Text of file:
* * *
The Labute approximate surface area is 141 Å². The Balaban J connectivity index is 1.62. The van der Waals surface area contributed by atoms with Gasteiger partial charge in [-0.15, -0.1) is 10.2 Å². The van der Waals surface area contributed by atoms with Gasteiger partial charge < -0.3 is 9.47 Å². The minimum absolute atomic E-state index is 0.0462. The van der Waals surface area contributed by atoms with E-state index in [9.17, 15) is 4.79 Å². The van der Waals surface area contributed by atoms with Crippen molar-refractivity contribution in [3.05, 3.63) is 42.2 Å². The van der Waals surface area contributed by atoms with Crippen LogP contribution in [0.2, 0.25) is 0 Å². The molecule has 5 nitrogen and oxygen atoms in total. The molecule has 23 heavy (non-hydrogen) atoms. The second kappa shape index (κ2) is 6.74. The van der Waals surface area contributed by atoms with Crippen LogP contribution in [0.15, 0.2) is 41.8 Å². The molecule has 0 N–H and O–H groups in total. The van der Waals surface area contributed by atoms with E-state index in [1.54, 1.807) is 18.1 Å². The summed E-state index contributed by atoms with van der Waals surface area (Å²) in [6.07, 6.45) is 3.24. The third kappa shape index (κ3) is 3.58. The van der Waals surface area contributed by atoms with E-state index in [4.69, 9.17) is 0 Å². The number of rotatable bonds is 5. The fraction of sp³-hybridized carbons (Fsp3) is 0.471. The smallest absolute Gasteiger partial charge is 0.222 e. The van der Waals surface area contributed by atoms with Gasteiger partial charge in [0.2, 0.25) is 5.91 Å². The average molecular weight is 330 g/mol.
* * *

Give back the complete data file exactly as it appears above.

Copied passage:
The Labute approximate surface area is 141 Å². The Balaban J connectivity index is 1.62. The van der Waals surface area contributed by atoms with Gasteiger partial charge in [-0.15, -0.1) is 10.2 Å². The van der Waals surface area contributed by atoms with Gasteiger partial charge < -0.3 is 9.47 Å². The minimum absolute atomic E-state index is 0.0462. The van der Waals surface area contributed by atoms with E-state index in [9.17, 15) is 4.79 Å². The van der Waals surface area contributed by atoms with Crippen molar-refractivity contribution in [3.05, 3.63) is 42.2 Å². The van der Waals surface area contributed by atoms with Crippen LogP contribution in [0.2, 0.25) is 0 Å². The molecule has 5 nitrogen and oxygen atoms in total. The molecule has 23 heavy (non-hydrogen) atoms. The second kappa shape index (κ2) is 6.74. The van der Waals surface area contributed by atoms with Crippen LogP contribution in [0.15, 0.2) is 41.8 Å². The molecule has 0 N–H and O–H groups in total. The van der Waals surface area contributed by atoms with E-state index in [1.54, 1.807) is 18.1 Å². The summed E-state index contributed by atoms with van der Waals surface area (Å²) in [6.07, 6.45) is 3.24. The third kappa shape index (κ3) is 3.58. The van der Waals surface area contributed by atoms with E-state index in [4.69, 9.17) is 0 Å². The number of rotatable bonds is 5. The fraction of sp³-hybridized carbons (Fsp3) is 0.471. The smallest absolute Gasteiger partial charge is 0.222 e. The van der Waals surface area contributed by atoms with Gasteiger partial charge in [0.2, 0.25) is 5.91 Å². The average molecular weight is 330 g/mol.